STANFORD UNIVERSITY SCHOOL OF MEDICINELeonard Herzenberg, the Stanford University School of Medicine geneticist who in 2006 won a Kyoto Prize for his work to develop the first fluorescence-activated cell sorter (FACS), died October 27, less than one month after having suffered a severe stroke. He was 81.
“The FACS technology was transformative to many fields, and is still regularly used today 30 years after its development,” Stanford’s Michael Snyder said in a Stanford obituary published last week (October 31).
Before winning the Kyoto, Herzenberg was also honored for his contributions to the field of immunology with a lifetime service award from the American Association of Immunologists in 1998, the American Association of Clinical Chemistry’s Edwin D. Ullman Award in 2002, and the Novartis Award for Immunology in 2004.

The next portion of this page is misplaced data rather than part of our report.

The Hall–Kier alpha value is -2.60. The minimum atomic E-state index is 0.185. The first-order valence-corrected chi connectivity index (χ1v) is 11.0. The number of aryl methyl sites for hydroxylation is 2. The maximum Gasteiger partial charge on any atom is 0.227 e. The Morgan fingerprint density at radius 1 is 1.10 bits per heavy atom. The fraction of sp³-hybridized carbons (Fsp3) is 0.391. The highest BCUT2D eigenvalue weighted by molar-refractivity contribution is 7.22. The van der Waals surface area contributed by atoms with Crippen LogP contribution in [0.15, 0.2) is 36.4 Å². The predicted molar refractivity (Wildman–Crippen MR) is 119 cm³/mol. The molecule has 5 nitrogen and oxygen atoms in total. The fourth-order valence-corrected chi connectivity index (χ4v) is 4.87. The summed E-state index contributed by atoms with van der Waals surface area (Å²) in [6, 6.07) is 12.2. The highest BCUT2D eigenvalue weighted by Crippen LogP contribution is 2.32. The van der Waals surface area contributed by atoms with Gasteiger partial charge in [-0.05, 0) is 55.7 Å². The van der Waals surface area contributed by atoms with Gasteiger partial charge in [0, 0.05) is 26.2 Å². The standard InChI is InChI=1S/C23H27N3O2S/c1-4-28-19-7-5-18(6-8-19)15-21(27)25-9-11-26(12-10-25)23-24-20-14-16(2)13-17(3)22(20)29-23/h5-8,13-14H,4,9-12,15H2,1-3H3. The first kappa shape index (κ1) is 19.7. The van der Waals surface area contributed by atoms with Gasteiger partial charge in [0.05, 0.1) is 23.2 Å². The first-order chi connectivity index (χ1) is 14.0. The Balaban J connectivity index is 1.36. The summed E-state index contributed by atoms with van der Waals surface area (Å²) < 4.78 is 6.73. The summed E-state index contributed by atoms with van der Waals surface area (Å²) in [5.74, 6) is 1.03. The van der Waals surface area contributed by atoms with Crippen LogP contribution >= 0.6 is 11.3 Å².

Among his many achievements, Herzenberg is also remembered for his role as a mentor. Paula Kavathas, one of Herzenberg’s former trainees who is now a professor at Yale University, told Stanford that the geneticist was a champion of work-life balance. “In the 1970s, the message to women scientists was that you couldn’t expect to have a family and be successful at a high-powered research university,” she said. “But in the Herzenberg laboratory, women were respected and empowered to believe otherwise.”
Herzenberg is survived by his wife and long-time collaborator Leonore, four children, and four grandchildren.
(Hat tip: GenomeWeb)